A successful mobile user experience involves a limited amount of scrolling, number of pages and steps while shopping, especially during the payment process. Online retailers can use payment platforms like Stripe or integrate solutions like Apple Pay or Android Pay, in order to offer one-click-buy options in order to simplify the process, thereby increasing conversions.

All these payment methods are meant to achieve one goal: creating a seamless shopping experience that contributes to a successful international expansion strategy.

 

Preferred online payment methods by country

Even though the European Union is trying to build a single digital market, there are still significant differences in payment preferences in each member state. For example, shoppers in countries like Netherlands and Germany prefer non-credit card payment systems such as iDeal and Sofort.

Online payment methods should be adaptable to different channels, devices and countries; however, online retailers should be cautious with their approach. Too many payment methods can be too much to handle and credit cards are still one of the most popular worldwide options.

The preferred payment methods in Europe

 

How to protect customers and prevent fraud

 

3. Fraud

 

 

While consumers are fairly used to online shopping, the fear of fraud still exists for many, especially for overseas purchases. Online retailers need to address this fear and instil a sense of trust in shoppers without degrading the shopping experience.

As online shopping is increasing, the risk of online fraud is also growing and affecting consumer behaviour. Recent reports have shown that 62% of consumers who didn’t buy from international online shops said that they were hindered by the fear of fraud, such as stolen credit card details or misused personal data.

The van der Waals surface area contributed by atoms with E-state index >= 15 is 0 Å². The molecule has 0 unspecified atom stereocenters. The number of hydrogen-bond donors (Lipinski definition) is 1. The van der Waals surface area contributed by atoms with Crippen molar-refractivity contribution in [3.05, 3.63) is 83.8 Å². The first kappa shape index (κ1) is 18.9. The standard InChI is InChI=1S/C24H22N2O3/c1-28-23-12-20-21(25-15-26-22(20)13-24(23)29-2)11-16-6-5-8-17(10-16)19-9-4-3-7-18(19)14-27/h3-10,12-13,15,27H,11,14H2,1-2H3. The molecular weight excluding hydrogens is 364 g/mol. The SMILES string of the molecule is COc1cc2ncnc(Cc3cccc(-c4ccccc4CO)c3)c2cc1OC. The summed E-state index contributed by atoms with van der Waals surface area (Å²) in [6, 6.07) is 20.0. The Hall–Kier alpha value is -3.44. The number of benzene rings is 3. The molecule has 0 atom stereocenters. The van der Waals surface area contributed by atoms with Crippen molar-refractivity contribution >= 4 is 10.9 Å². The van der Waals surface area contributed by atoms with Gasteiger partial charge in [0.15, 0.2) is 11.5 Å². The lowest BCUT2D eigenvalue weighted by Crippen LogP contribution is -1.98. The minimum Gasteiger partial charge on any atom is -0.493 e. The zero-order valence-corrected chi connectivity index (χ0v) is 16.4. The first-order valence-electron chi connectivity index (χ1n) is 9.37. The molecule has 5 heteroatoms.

Expectations towards security can be quite different across countries. As an example, in the UK, 40% of smartphone users do not purchase through the device because they don’t find it secure. This is less prevalent in Germany and Belgium, where only 25% feel this way. Retailers must clearly understand how customers want to shop online and what type of security they expect.

One solution for combatting payment fraud is the use of 3D Secure payment security. On a global scale, the results of this solution have differed across countries and local preferences. The impact is positive on conversion rates in Russia and India but judged quite negative in France, Germany, Brazil, China and the USA where the process increased shopping cart abandonment rates (especially on mobile).

Online retailers must adapt their antifraud strategy to every market based on the risks, the steps of the payment process and the type of payment method.

Some payment platforms (e.g., Stripe) have developed advanced fraud protection tools, which rely on state-of the art machine learning technologies (analysis of every single transaction based on historical statistical data), which makes them invisible for end customers, and therefore provide a frictionless purchasing flow, thereby maximizing conversion rates while reducing fraud.

In the long run, fraud can result in lost customers and bad publicity, which is incentive enough for retailers to look at the latest solutions on the market that offer a more streamlined experience while providing advanced fraud protection.

 

 

Check out all of our advice in the ultimate guide to online cross-border sales in Europe, created in partnership with Lengow!

Download the guide to cross-border sales in Europe